Considering Children: A parents’ guide to progressive education
Dorling Kindersley,1985, £8.95
ISBN 0 -86318-081-7 and 0-86318-0802-5
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Extracts translated from a letter from Harmut von Hentig to the chief editor of the Beltz publishing company in August 1985 . Harmut von Hentig is a distinguished German educationalist, founder of the Laboratory School at Bielefeld University.
Yesterday I had an exciting experience: on the second last day of my holidays. I decided to glance at a book that I have had at home for four months – one of those complimentary copies which publishers send out to people who they know are “interested in this topic”, in the hope that they will write something favourable about them. I can only deal with such “gifts” in the holidays, and then only cursorily and more as a duty than a pleasure. After reading two pages of David Gribble’s book, “Considering Children”, I couldn’t put it down. By the time I had finished it that night, I had decided that I must bring this ally to Germany: we need the moral and intellectual encouragement of this book for the survival of progressive education in our country.
The book is a passionate justification of progressive education – today, at the time of the conservative revival, in the vale of economic recession. Gribble uses his experiences at Dartington Hall School to illustrate and justify a philosophy of education that he uninhibitedly calls “progressive education.” In England the word and the concept survive, as a present and visible opposite to the “repressive education” in the public schools and their imitators, which could still today give a Charles Dickens material for a novel. 
He builds up this philosophy in the company of the reader:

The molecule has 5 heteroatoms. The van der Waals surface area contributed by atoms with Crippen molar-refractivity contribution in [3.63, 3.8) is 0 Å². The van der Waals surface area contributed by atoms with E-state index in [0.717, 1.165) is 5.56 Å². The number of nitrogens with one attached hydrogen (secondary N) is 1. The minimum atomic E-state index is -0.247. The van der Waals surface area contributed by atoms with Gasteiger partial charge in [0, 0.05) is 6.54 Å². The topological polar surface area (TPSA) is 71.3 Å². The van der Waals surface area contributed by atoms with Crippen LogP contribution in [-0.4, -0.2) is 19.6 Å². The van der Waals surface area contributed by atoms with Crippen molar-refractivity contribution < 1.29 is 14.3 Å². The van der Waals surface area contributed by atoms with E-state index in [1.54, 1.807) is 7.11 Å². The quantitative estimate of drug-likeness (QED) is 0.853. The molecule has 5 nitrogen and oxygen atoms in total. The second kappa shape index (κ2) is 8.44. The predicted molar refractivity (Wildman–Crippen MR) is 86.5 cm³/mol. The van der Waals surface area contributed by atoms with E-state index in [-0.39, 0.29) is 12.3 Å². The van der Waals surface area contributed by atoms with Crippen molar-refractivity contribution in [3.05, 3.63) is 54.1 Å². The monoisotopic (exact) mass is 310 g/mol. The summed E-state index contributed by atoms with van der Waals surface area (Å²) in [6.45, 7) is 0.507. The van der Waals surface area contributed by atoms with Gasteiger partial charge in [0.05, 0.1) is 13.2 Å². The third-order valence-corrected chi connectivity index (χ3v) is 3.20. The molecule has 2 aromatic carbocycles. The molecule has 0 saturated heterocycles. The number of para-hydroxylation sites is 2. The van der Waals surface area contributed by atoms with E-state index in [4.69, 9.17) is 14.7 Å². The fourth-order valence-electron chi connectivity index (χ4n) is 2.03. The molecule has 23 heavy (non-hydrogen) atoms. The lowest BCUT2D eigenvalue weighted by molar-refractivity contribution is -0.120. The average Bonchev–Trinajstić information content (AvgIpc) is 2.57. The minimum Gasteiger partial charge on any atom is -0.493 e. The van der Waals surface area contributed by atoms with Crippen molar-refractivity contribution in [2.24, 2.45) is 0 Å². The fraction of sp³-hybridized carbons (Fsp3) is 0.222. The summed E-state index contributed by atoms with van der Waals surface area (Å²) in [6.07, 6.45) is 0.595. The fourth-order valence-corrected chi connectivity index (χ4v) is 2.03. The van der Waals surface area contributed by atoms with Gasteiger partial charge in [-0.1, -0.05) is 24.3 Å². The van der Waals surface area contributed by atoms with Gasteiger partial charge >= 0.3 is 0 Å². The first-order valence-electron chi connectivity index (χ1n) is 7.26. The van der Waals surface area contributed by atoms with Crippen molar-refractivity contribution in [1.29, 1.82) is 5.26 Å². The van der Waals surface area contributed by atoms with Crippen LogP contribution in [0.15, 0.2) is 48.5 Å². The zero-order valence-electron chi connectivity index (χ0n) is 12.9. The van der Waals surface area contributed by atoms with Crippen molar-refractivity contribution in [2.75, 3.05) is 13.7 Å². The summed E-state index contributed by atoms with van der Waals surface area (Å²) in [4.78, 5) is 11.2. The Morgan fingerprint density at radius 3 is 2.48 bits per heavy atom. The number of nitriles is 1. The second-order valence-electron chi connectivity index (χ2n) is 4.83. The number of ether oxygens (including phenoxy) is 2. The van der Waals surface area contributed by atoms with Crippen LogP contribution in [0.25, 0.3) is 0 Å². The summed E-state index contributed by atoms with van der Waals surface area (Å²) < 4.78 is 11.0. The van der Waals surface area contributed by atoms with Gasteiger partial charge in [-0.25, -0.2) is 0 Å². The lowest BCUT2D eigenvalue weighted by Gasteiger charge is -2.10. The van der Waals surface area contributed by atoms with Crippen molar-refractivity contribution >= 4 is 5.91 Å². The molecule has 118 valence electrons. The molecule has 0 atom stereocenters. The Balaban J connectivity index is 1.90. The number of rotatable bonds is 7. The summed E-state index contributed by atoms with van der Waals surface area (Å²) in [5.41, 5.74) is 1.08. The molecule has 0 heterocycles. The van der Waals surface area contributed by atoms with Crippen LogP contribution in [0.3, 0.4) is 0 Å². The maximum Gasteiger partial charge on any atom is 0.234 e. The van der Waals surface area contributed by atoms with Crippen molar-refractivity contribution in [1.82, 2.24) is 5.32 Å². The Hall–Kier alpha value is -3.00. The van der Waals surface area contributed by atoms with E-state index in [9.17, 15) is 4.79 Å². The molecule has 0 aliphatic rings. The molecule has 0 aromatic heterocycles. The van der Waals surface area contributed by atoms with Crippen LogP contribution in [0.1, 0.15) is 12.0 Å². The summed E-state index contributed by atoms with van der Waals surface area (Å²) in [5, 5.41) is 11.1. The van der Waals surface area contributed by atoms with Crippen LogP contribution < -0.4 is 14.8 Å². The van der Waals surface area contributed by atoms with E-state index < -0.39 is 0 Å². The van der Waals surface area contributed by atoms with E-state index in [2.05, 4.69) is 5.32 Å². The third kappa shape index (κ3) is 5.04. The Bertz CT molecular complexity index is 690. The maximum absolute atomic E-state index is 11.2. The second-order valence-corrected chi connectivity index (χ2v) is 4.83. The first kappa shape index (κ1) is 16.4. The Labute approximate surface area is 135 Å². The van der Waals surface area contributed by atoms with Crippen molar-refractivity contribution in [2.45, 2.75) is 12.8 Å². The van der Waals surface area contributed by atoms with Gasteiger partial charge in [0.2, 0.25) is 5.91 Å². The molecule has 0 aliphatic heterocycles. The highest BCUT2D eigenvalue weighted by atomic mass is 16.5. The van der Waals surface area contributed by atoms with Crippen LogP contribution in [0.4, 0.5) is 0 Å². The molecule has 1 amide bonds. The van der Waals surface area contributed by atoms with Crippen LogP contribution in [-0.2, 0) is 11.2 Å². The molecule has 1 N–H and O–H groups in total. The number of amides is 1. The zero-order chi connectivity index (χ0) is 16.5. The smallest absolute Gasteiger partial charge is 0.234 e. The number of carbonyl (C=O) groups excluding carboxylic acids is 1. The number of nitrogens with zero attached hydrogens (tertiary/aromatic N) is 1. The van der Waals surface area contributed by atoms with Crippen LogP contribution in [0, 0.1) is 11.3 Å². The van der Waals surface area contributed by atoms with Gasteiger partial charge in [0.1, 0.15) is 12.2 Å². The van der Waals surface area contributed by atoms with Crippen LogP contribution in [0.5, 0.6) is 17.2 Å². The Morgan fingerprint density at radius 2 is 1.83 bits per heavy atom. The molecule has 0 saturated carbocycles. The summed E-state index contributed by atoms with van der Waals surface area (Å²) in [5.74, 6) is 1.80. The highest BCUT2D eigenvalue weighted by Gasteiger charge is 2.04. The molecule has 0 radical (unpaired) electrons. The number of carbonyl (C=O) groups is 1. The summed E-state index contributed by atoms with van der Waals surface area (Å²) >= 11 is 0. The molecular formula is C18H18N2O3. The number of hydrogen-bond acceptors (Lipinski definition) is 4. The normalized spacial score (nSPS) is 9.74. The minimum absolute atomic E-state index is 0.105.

- from key experiences at both kinds of school,
- from leading ideas, which arise from these experiences: respect in the relationship between adults and children (which I like to refer to, rather exaggeratedly, as “politeness”), the elimination of fear, the ability to listen and wait, curiosity and explanation, the confidence that comes not avoiding problems but from overcoming them,
- from earlier models (the way in which Gribble takes up Rousseau or Neill, and lovingly and undogmatically quotes and interprets them is among the highlights of this book!),
- from the basic principles (about the role of freedom, rules, range of choices, self-government, boundaries),
- from the basic questions: Who is school for? (Here as elsewhere Gribble works with a typology: adult-centred school, society-centred school, value-centred school, group-centred school, child-suppressive school etc. etc.),
the principles and practice of progressive education emerge effortlessly and systematically – always with simple, surprising, necessary corrections to what zealous and slow-witted misunderstandings or hostile propaganda have made of it:
- “A normal child wants to be good” versus “A normal child is (always) good”
- “Progressive schools avoid rewards and punishments and rely on discussion and explanation” versus “Progressive education relies on reinforcement, prize-giving, never resisting the child”
- “Progressive education wants children above all to be kind” versus “Progressive education wants children above all to be happy” – a demand that would have the most serious conditions and consequences!
I have called the book “passionate”. That it certainly is, but in an English way, unsentimental, fair, sophisticated, witty, disarming, outspoken (the passages about sexuality, for instance) and also on the other hand sobering. It attracts the readers’ sympathy and encourages them to make their own judgements and behave their own way.
The book ends with very practical questions from parents, comments from children, a report on the press campaign against Dartington Hall in 1983 and 1984, so giving a glimpse of the political situation of progressive education today. There is an excellent selection of pictures (about two dozen) which tell the story in parallel.
A Really Good School , another book by David Gribble, demonstrates the truth of this.
Other books about democratic education by David Gribble